From Publishers Weekly
Starred Review. Built upon interviews with musicians, family and colleagues, this admiring biography delivers a solid portrait of the famed 20th-century critic, journalist and producer. Known for his square crew cut, protuberant eyes and toothy grin, the sometimes arrogant, blues-loving Vanderbilt heir "seemed to know what America wanted to hear before America knew it," writes first-time author Prial. Besides recording Bessie Smith's last studio sessions and Billie Holiday's first, Hammond is the nudge that gets Count Basie to leave Kansas City and the driving force behind Benny Goodman's decision to integrate his band by adding black vibraphonist Lionel Hampton—all this roughly two decades before he signs Bob Dylan to Columbia Records. Prial's sedulous work pays off in the consistency of his narrative. His even-toned, chronological book is light on anecdotes, but his smart use of music histories, jazz autobiographies and Hammond's own Downbeat and Melody Maker writings results in an impressive and authoritative text. Moreover, Prial's insights into Hammond's youth and two marriages transform his work from the tale of a jazz buff with money into an engaging study of a man with two obsessions—"making music and promoting social reform." (July)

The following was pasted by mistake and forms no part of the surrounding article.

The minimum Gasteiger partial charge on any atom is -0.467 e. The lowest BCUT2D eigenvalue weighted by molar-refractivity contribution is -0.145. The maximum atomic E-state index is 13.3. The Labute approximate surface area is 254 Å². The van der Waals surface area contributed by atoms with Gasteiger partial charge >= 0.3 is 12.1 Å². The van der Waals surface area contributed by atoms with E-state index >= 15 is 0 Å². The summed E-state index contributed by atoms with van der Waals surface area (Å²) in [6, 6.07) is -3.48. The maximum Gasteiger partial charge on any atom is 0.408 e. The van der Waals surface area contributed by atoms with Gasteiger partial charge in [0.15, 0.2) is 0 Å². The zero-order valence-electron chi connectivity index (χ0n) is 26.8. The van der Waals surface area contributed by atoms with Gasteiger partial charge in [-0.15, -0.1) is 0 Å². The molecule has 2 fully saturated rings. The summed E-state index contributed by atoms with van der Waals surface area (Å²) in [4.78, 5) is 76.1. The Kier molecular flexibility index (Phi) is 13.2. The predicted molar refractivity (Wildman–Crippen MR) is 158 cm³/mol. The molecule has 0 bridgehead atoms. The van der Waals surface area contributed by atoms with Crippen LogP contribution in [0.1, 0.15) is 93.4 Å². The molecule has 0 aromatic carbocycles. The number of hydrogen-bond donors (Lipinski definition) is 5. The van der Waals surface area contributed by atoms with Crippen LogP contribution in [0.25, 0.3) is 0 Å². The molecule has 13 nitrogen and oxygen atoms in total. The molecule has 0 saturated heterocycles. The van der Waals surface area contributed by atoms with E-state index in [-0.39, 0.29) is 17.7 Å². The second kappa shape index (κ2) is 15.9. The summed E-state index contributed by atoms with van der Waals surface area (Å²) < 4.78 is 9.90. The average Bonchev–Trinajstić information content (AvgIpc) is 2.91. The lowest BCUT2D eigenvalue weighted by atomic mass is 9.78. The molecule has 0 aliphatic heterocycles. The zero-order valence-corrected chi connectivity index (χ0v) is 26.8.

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A silver-spoon baby who felt the noblesse oblige and acted on it, John Hammond (1910-87) was, through his mother's family, a Vanderbilt. Fascinated in childhood by the family's black employees' music, he had by his midteens found Harlem, where he heard musicians who became international stars. Ditching Yale for jazz journalism and record production, he launched or boosted Billie Holiday, Benny Goodman, Count Basie, and Charlie Christian and began lifelong agitation for racial justice, starting with schemes to integrate jazz that bore famous fruit in Goodman's small groups with Teddy Wilson and Lionel Hampton and the Carnegie Hall concert "From Spirituals to Swing." Long Columbia Records and NAACP tenures enabled him to remain a star maker--Aretha Franklin, Bob Dylan, and Bruce Springsteen were later finds--and a social shaker after swing's demise. Attracting readers is done for Prial by the famous names Hammond's story obliges him to drop, and he neither probes Hammond's class-based arrogance and self-absorption nor more than hints at Hammond's personal financial decline. Still, this is gratifying reading for American pop mavens. Ray Olson
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